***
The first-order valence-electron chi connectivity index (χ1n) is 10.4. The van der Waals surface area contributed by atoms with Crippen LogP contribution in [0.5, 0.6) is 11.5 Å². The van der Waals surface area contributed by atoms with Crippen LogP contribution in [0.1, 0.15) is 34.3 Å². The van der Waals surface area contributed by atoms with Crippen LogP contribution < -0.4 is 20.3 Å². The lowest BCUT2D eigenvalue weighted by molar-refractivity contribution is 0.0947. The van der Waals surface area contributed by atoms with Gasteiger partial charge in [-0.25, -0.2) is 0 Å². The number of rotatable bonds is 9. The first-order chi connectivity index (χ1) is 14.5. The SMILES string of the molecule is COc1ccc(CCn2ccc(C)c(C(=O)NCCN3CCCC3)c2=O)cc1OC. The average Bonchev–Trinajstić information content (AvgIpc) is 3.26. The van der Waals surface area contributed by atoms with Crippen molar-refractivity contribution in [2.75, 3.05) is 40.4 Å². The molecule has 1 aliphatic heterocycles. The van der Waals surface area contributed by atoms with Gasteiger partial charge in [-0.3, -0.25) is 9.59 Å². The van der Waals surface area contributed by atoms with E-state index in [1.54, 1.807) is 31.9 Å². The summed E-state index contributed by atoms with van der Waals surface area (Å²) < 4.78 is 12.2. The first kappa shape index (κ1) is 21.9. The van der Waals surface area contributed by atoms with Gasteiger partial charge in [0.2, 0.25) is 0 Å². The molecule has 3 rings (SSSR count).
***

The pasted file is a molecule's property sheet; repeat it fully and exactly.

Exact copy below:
The first-order valence-electron chi connectivity index (χ1n) is 10.4. The van der Waals surface area contributed by atoms with Crippen LogP contribution in [0.5, 0.6) is 11.5 Å². The van der Waals surface area contributed by atoms with Crippen LogP contribution in [0.1, 0.15) is 34.3 Å². The van der Waals surface area contributed by atoms with Crippen LogP contribution < -0.4 is 20.3 Å². The lowest BCUT2D eigenvalue weighted by molar-refractivity contribution is 0.0947. The van der Waals surface area contributed by atoms with Gasteiger partial charge in [-0.25, -0.2) is 0 Å². The number of rotatable bonds is 9. The first-order chi connectivity index (χ1) is 14.5. The SMILES string of the molecule is COc1ccc(CCn2ccc(C)c(C(=O)NCCN3CCCC3)c2=O)cc1OC. The average Bonchev–Trinajstić information content (AvgIpc) is 3.26. The van der Waals surface area contributed by atoms with Crippen molar-refractivity contribution in [2.75, 3.05) is 40.4 Å². The molecule has 1 aliphatic heterocycles. The van der Waals surface area contributed by atoms with Gasteiger partial charge in [-0.3, -0.25) is 9.59 Å². The van der Waals surface area contributed by atoms with E-state index in [1.54, 1.807) is 31.9 Å². The summed E-state index contributed by atoms with van der Waals surface area (Å²) < 4.78 is 12.2. The first kappa shape index (κ1) is 21.9. The van der Waals surface area contributed by atoms with Gasteiger partial charge in [0.2, 0.25) is 0 Å². The molecule has 3 rings (SSSR count).